The preface of this incredible autobiography focuses on a highly embarrassing childhood memory of Maya Angelou's when she trips up in church and wets herself. Note how Maya responds to this tremendous indignity:
So I ran down into the yard and let it go. I ran, peeing and crying, not toward the toilet out back but to our house. I'd get a whipping for it, to be sure, and the nasty children would have something new to tease me about.
Clearly, reliving such an embarrassing and painful childhood memory is not going to be easy to recall. However, more importantly than this is the way that Maya as a child is shown to dream of being white and how she hopes one day she can "wake out of her black ugly dream" with her "real" blonde hair and blue eyes. The painful nature of this sense of dislocation is captured in the final two paragraphs of the preface:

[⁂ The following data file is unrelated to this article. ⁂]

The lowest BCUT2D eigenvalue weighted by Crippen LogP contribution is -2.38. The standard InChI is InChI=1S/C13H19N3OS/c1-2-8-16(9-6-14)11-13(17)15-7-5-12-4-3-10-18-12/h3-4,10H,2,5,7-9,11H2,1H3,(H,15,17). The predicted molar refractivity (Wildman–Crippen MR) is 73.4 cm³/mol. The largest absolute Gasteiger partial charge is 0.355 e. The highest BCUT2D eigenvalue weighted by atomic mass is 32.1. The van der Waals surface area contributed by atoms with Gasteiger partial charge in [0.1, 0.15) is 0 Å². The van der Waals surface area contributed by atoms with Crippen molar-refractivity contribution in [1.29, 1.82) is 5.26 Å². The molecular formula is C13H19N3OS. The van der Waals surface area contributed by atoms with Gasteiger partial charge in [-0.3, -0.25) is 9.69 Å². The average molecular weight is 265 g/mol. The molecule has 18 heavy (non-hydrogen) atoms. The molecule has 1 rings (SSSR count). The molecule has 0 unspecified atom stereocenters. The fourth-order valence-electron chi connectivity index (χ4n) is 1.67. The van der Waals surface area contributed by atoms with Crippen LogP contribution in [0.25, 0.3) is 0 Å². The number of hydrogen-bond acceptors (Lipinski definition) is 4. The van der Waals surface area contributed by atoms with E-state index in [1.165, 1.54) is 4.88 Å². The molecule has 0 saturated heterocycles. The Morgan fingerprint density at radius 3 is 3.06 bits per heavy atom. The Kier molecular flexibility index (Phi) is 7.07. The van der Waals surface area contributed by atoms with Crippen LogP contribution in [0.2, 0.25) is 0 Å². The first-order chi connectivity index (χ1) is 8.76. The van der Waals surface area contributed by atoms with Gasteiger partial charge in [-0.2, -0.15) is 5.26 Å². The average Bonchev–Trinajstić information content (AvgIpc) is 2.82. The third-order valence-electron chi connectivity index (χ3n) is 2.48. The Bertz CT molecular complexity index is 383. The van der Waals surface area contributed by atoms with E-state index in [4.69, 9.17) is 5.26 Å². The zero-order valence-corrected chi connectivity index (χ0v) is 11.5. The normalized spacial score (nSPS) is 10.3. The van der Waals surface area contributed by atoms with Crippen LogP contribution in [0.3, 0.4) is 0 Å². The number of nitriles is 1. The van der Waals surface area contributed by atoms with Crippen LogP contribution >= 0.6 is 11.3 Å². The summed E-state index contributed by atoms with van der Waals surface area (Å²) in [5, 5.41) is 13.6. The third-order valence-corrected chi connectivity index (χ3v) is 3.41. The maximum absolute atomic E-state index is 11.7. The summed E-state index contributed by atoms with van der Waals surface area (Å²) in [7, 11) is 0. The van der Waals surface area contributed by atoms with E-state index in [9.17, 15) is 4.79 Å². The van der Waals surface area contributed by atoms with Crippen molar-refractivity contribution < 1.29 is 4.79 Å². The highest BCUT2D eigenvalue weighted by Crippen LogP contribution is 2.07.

If growing up is painful for the Southern Black girl, being aware of her displacement is the rust on the razor that threatens the throat.
It is an unnecessary insult.
The strong words used and the comparison of the awareness of displacement to the rust on the razor combines images of violence and pain with the childhood that Maya experienced, making it clear that what she narrates is painful.